Everybody has heard the saying ‘keep your friends close but your enemies closer’ but until now it was unknown how deeply this saying may be ingrained in to the inner workings of our brains.
A study published in last month’s edition of Frontiers in Psychology examines the pain matrix of the brain, a network thought to be a related to empathy. The study used functional Magnetic Resonance Imaging (fMRI) to view the activity of the pain matrix. Surprisingly it was found that activity was greater in the pain matrices when participants were watching a character they disliked to one they liked.
This suggests that the human brain focuses more intensely on monitoring the pain of our enemies, which raises questions as to whether the pain matrices is as closely related to empathy as previously thought or whether it is more generally related to processing pain. It also leads to an interesting new understanding of the way in which our brains monitor those we dislike.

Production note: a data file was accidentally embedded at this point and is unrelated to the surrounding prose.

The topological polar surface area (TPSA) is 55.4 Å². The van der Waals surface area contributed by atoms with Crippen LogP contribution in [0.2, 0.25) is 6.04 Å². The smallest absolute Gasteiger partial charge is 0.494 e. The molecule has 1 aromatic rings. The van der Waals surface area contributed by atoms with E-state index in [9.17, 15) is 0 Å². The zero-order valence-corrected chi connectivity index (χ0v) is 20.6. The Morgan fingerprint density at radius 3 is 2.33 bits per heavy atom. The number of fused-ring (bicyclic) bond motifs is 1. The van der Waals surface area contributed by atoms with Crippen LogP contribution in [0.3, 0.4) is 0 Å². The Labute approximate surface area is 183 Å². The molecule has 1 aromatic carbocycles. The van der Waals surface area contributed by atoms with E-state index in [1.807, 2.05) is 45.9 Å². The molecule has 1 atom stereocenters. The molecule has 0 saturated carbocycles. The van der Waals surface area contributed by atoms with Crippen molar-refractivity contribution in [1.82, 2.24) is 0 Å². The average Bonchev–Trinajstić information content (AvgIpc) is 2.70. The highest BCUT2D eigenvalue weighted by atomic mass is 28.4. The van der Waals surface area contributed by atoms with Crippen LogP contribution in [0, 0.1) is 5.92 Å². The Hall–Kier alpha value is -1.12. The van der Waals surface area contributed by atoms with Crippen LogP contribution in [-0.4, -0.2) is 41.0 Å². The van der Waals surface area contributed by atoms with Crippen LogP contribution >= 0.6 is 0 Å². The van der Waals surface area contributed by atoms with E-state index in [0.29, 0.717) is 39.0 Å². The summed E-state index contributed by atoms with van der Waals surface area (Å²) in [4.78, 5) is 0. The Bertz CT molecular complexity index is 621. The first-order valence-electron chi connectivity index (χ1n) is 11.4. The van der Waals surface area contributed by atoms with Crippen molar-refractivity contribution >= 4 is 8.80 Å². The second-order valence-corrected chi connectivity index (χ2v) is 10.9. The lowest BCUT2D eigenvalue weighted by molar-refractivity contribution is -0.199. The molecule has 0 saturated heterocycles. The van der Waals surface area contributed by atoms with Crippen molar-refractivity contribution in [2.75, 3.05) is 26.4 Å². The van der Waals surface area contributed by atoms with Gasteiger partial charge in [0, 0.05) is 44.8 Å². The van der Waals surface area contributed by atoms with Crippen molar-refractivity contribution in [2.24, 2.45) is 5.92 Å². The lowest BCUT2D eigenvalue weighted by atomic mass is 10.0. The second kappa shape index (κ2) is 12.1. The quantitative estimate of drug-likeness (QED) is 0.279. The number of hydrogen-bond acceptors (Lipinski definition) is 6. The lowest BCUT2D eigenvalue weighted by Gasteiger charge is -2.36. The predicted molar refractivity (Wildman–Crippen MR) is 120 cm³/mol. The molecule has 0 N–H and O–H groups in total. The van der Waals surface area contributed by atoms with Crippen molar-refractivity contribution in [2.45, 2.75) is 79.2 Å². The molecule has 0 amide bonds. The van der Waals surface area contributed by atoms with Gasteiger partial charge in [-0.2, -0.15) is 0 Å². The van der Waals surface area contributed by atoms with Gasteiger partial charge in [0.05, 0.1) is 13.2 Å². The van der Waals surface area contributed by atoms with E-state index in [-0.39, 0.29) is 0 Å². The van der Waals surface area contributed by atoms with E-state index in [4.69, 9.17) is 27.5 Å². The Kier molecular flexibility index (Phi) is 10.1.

It is likely that in wake of these findings additional studies will be conducted. They are likely to firstly extend the range of participants as these current results from the University Of South Carolina (USC) only looked at male Jews and their response to anti-Semitic and tolerant people. Even if it still has further to go this research has certainly opened the door onto several unanswered questions about the true role of the pain matrix and it will be interesting to see what future studies will uncover.